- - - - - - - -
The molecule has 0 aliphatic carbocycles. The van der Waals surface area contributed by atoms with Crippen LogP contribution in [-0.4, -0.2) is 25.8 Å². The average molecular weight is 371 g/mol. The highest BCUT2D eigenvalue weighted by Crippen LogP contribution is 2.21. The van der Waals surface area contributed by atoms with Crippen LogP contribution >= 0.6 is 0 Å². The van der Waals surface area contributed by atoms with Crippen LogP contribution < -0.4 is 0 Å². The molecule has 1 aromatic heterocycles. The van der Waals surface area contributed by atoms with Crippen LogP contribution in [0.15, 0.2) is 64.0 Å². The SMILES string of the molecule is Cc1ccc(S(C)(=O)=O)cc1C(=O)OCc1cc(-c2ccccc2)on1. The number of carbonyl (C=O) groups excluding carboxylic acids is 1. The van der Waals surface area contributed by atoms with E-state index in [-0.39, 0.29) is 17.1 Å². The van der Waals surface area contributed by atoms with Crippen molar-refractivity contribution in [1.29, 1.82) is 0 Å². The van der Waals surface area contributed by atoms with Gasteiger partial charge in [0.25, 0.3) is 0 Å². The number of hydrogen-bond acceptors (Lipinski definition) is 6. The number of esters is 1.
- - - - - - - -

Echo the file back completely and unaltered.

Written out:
The molecule has 0 aliphatic carbocycles. The van der Waals surface area contributed by atoms with Crippen LogP contribution in [-0.4, -0.2) is 25.8 Å². The average molecular weight is 371 g/mol. The highest BCUT2D eigenvalue weighted by Crippen LogP contribution is 2.21. The van der Waals surface area contributed by atoms with Crippen LogP contribution >= 0.6 is 0 Å². The van der Waals surface area contributed by atoms with Crippen LogP contribution < -0.4 is 0 Å². The molecule has 1 aromatic heterocycles. The van der Waals surface area contributed by atoms with Crippen LogP contribution in [0.15, 0.2) is 64.0 Å². The SMILES string of the molecule is Cc1ccc(S(C)(=O)=O)cc1C(=O)OCc1cc(-c2ccccc2)on1. The number of carbonyl (C=O) groups excluding carboxylic acids is 1. The van der Waals surface area contributed by atoms with E-state index in [-0.39, 0.29) is 17.1 Å². The van der Waals surface area contributed by atoms with Crippen molar-refractivity contribution in [1.29, 1.82) is 0 Å². The van der Waals surface area contributed by atoms with Gasteiger partial charge in [0.25, 0.3) is 0 Å². The number of hydrogen-bond acceptors (Lipinski definition) is 6. The number of esters is 1.